Methods of Establishing Paternity (continued)
A Court Order Establishes Paternity
A genetic (DNA) test can be used to determine that a man is the biological father of a child. Parents may complete DNA testing without the court's involvement, but this does not establish a man as the legal father for the child. To determine a legal father, the genetic testing must be accepted by the court.
Establishing paternity in court instead of establishing paternity based on signing an Affidavit of Parentage increases the amount of time and money spent in the child support process. In most states, a child is legally entitled to receive financial support from his or her parents, from birth until the age of 18 -- whether the parents are married, legally separated, divorced, or were never married.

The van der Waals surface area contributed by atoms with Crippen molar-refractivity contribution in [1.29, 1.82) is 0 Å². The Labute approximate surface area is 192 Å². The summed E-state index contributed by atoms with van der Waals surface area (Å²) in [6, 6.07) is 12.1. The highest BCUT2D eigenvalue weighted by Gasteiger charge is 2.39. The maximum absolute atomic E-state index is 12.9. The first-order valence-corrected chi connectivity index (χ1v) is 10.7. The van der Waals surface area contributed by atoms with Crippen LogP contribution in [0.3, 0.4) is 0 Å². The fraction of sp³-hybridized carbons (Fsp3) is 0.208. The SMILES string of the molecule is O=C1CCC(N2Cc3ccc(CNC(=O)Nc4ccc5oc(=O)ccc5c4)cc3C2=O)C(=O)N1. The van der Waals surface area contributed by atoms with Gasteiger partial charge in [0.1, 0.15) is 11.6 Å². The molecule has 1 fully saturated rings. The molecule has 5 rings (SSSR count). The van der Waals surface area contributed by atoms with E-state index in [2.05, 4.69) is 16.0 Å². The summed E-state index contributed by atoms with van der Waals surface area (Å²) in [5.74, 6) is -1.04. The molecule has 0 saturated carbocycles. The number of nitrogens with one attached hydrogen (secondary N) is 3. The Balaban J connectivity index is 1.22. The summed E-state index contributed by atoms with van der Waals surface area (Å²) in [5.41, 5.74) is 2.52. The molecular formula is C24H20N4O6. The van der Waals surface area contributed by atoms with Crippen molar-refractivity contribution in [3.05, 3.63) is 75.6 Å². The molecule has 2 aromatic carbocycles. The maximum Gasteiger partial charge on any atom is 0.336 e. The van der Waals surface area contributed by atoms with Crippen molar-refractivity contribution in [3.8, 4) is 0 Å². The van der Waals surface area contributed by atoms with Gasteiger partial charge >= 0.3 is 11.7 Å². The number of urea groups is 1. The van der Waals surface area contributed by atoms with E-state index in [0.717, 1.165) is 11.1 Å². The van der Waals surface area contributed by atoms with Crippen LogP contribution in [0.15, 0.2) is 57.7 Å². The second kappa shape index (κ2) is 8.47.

In legal terms, an "order" is a command entered by a judge (usually a family court judge in child support cases), instructing parties to take some action (e.g., to make periodic child support payments in a set amount), or face penalties for violation of the order. Child support "orders" are the method through which the court sets the terms of a child support situation, and the basis upon which an enforcement or collection action can be taken against a parent who has failed to meet his or her support obligations.